This past July, we had a special surprise at our office in Richmond, Virginia when we received notice that our volunteer coordinator, Peter Njuguna, from the St. John’s Community Center in Nairobi, Kenya, would be visiting. Peter has been a long-time coordinator with Children Incorporated, running our sponsorship program that supports children living in poverty in the Pumwani area of Nairobi.

“Our mission is to promote a just, healthy, and transformative community through capacity building, social inclusion, and accountable interventions,” explained Peter.

Peter arrived at the office prepared with a presentation in which he discussed the mission, vision and curriculum at St. John’s. He explained that the school is especially focused on providing a quality education to help break the cycle of poverty in their community through education, sports, nutrition, life skills, and spiritual guidance, which enables students to reach their full potential and become future leaders.

“Our mission is to promote a just, healthy, and transformative community through capacity building, social inclusion, and accountable interventions,” explained Peter.

“We do this through our Competent-Based Curriculum which helps to individualize each learner within a classroom to improve their critical thinking skills, enhance reading culture, and motivate parents to work closely with teachers to help ensure that comprehensive results are achieved by everyone.”

Peter went on to describe the ways in which this model of teaching has its own challenges — mostly in that it requires new textbooks and computer equipment that are not cost-friendly. It also requires training teachers, which is time consuming. Regardless, Peter is optimistic about this approach to learning, especially since many of the children in the community face so many challenges living in poverty. Their lives became even more difficult during the pandemic, when parents lost their usual labor jobs like housekeeping, construction work, and food vending. Peter watched as more and more children dropped out of school to try to help their families when they needed the support of a school environment more than ever.

Today, according to Peter, 102 children are supported through our sponsorship program from first grade all the way to vocational training which takes place after graduation. This constitutes almost half of the 206 children in total attendance at the school, which means our sponsors have a huge role in making sure students are receiving an education. Beyond providing school supplies and funds for uniforms and text books, our sponsors and donors also provide daily meals for students at the school, which improves their physical fitness and makes it possible for parents to carry on with their work without having to worry about the safety of their children, who no longer have to leave school to come home for lunch.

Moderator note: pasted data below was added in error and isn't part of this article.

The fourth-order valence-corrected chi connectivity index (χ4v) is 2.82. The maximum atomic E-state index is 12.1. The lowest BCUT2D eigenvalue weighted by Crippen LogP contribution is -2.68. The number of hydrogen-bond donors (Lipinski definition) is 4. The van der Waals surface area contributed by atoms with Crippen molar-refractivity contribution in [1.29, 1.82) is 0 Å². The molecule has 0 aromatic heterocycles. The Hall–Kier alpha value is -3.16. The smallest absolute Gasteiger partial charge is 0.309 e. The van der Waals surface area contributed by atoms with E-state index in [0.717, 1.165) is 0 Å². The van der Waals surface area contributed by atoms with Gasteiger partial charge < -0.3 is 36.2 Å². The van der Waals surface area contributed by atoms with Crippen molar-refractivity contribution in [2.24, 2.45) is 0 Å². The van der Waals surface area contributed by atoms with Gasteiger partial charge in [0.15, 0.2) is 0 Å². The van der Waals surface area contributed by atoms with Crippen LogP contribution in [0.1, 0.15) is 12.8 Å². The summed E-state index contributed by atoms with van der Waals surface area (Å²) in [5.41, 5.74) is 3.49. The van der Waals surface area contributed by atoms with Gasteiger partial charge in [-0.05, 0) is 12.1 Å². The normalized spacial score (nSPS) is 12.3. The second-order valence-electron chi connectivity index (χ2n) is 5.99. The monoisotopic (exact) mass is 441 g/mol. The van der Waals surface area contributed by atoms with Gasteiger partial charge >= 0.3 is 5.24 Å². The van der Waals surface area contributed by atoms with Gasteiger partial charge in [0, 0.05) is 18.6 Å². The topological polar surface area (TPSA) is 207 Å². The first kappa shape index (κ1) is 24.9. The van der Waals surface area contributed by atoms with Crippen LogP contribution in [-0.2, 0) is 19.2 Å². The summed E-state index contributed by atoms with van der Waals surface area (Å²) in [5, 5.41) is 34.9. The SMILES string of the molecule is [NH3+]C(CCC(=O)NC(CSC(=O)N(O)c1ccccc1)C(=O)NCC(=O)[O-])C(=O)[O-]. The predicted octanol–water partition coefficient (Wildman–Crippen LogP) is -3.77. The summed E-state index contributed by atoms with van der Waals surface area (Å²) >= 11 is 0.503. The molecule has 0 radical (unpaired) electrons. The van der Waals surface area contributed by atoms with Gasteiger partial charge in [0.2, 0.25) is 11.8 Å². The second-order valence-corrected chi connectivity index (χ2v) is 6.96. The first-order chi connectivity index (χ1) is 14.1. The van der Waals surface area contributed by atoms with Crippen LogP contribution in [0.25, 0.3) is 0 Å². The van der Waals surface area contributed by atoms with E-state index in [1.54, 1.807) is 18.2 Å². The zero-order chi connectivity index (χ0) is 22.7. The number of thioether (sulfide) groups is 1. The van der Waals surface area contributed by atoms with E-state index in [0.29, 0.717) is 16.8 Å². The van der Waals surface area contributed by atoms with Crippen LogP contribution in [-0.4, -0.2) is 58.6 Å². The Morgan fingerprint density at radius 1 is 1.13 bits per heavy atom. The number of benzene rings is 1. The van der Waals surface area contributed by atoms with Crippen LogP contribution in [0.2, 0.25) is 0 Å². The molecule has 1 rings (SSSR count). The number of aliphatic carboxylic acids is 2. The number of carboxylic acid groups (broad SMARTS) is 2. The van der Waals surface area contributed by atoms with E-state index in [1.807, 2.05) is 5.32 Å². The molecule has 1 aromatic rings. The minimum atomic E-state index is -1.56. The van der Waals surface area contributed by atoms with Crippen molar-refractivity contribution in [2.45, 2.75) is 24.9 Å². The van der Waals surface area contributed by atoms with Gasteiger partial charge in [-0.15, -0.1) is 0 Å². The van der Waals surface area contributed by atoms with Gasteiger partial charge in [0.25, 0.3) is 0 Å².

“We take retention very seriously at St. John’s, so we work hard to follow up with parents and guardians about the learning process so they can express any concerns. We also host parenting classes and give life skills lessons to students about substance abuse, child rights and responsibilities, career paths and personal studies,” said Peter.

Before he finished his presentation, Peter shared with our staff success stories of students who had graduated from the school to go on to work in education, mentoring, and youth leadership. Peter feels strongly that these children, who are now young adults, were able to focus on school and become successful in large part due to their sponsors, and was so happy to be able to express those feelings to all of us in person.


How do I sponsor a child with Children Incorporated?

You can sponsor a child in one of three ways: call our office at 1-800-538-5381 and speak with one of our staff members; email us at; or go online to our sponsorship portal, create an account, and search for a child that is available for sponsorship.


written by Shelley Callahan

Shelley is the Director of Development for Children Incorporated. She is also the lead social correspondent, regularly contributing insights through the Stories of Hope blog series. Sign up for Stories of Hope to receive weekly email updates about how your donations are changing the lives of children in need.

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